Unlike the consensus on the evaluation of China’s “wolf warrior” pressure, or on Japan’s long-term “revisionist” outlook on history, South Korea is divided about the North Korean challenge and on how South Korean identity comes into play. These divisions occur along party lines, between elites and the public, and among different generations. These various divisions in South Korea’s perception of its identity have to do with contesting views of South Korea’s present-day and aspirational identities. This chapter argues that the inter-Korea summits of 2018-9 reflect the contesting views of South Korea's identities vis-a-vis North Korea: while the conservatives favor a more hawkish approach that perceives South Korea as a higher-status country than North Korea, which reflects the present-day South Korean identity, the progressives are more future-oriented, viewing inter-Korea relations as between equals, thus favoring engagement and dialogue. In contrast to elites, the public, especially younger South Koreans, is more ambivalent towards unification and North Korea, instead preferring peaceful co-existence and engagement that minimizes security threats from North Korea. South Korea’s aspirational identity of a unified Korea is thus weak in younger South Koreans’ perception of identity. These different views, however, seem to have been attenuated by North Korea and Kim Jong Un's sudden turn to public summitry, as exposure to media representations of the inter-Korea summits influenced the South Korean public opinion towards North Korea, Kim, and inter-Korea efforts in military de-escalation to shift, albeit briefly, in a positive direction. 

Working Papers

State Personhood, Ontological Security, and the Pursuit of Dignity by Japan and North Korea, with Nina C. Krickel-Choi

In spite of the ontological security scholarship’s contribution to illuminating actor behavior, it is still missing an appreciation of the role of state personhood in ensuring states’ ontological security. This paper problematizes the taken-for-grantedness of sovereignty practices which create states as persons, i.e. as moral actors with agency and a personality that demands to be respected. The performance and reciprocal recognition of state personhood plays out in myriad ways including, but not limited to, routine diplomatic interactions and security practices. These practices reaffirm states’ self-understanding as ontological equals endowed with the right to self-determination, and satisfy their expectation to be treated with dignity and as a person of equal moral worth. This paper draws out the emotional and behavioral consequences of a states’ pursuit of dignity via a comparison of Japan and North Korea. Even though they could not be more different, with Japan being one of the most internationally integrated states of the post-war period while North Korea is one of the most isolated ones, both states engage in diplomatic and security practices to gain acknowledgement of their state personhood from the international community. Comparing them sheds light on the importance of state personhood for ontological security.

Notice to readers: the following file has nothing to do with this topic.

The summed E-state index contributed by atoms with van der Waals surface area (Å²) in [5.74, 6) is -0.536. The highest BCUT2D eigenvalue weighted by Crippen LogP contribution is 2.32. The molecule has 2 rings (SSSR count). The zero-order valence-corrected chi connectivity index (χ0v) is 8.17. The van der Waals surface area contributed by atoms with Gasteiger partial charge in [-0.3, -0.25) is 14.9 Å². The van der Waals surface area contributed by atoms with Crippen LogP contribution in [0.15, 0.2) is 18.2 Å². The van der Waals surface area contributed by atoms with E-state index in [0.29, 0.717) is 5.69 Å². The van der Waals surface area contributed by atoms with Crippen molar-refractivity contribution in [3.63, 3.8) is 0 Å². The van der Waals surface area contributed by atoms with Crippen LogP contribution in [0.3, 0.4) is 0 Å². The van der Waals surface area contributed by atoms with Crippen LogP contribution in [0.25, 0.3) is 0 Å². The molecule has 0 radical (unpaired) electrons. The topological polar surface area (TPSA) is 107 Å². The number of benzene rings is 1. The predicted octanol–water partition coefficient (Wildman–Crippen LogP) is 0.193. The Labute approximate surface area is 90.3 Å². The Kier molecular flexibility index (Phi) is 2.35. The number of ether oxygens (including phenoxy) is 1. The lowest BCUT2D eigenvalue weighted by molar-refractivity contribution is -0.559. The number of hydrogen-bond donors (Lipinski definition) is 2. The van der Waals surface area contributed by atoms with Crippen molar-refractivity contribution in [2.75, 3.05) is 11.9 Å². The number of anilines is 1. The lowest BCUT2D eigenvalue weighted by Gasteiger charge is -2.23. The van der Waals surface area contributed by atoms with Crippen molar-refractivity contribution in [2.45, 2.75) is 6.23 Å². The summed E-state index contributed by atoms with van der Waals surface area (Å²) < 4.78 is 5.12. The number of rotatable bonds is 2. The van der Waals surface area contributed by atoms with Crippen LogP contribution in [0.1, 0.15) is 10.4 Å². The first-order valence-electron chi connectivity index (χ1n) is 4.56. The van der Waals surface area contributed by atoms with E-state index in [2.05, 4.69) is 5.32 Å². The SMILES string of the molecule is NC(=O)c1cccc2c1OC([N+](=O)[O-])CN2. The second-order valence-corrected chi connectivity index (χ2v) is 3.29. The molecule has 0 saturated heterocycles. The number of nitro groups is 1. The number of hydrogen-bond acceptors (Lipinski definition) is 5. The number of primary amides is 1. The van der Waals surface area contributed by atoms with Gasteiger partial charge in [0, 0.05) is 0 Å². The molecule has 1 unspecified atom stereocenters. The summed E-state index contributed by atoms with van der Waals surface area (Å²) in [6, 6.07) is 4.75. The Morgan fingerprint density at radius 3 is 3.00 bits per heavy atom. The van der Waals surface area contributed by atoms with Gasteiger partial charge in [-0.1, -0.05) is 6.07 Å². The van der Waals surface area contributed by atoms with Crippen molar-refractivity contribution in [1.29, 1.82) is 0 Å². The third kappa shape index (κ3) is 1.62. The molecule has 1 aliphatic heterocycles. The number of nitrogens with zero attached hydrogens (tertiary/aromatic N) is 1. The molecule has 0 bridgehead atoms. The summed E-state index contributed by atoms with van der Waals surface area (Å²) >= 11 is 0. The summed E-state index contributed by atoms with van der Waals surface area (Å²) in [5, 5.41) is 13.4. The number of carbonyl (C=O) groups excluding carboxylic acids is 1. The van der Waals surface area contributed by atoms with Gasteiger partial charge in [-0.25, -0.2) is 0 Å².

‘The Forgotten War’: Willful Ignorance, Ontological Security, and the Korean War, with Brian Finch

IR scholars in ontological security studies have argued for the importance of material environment as a source of ontological security. This assumes that the physical presence of the material environment is given attention and recognition by social actors. By drawing on the epistemology of ignorance literature, we argue that willful ignorance, or choosing to ignore the presence of material environment, is a source of ontological security in protracted conflicts. Social actors experience physical and ontological securities by choosing to not see  physical (in)security provided by materiality of war such as military facilities and thereby making threats to everyday security invisible. The reproduction of willful ignorance through the “invisibilization” of military facilities and structures in urban areas by both the military and civilians in South Korea illustrates how an ongoing war can become “forgotten” intentionally and unintentionally, contributing to our understanding of everyday security in protracted conflicts.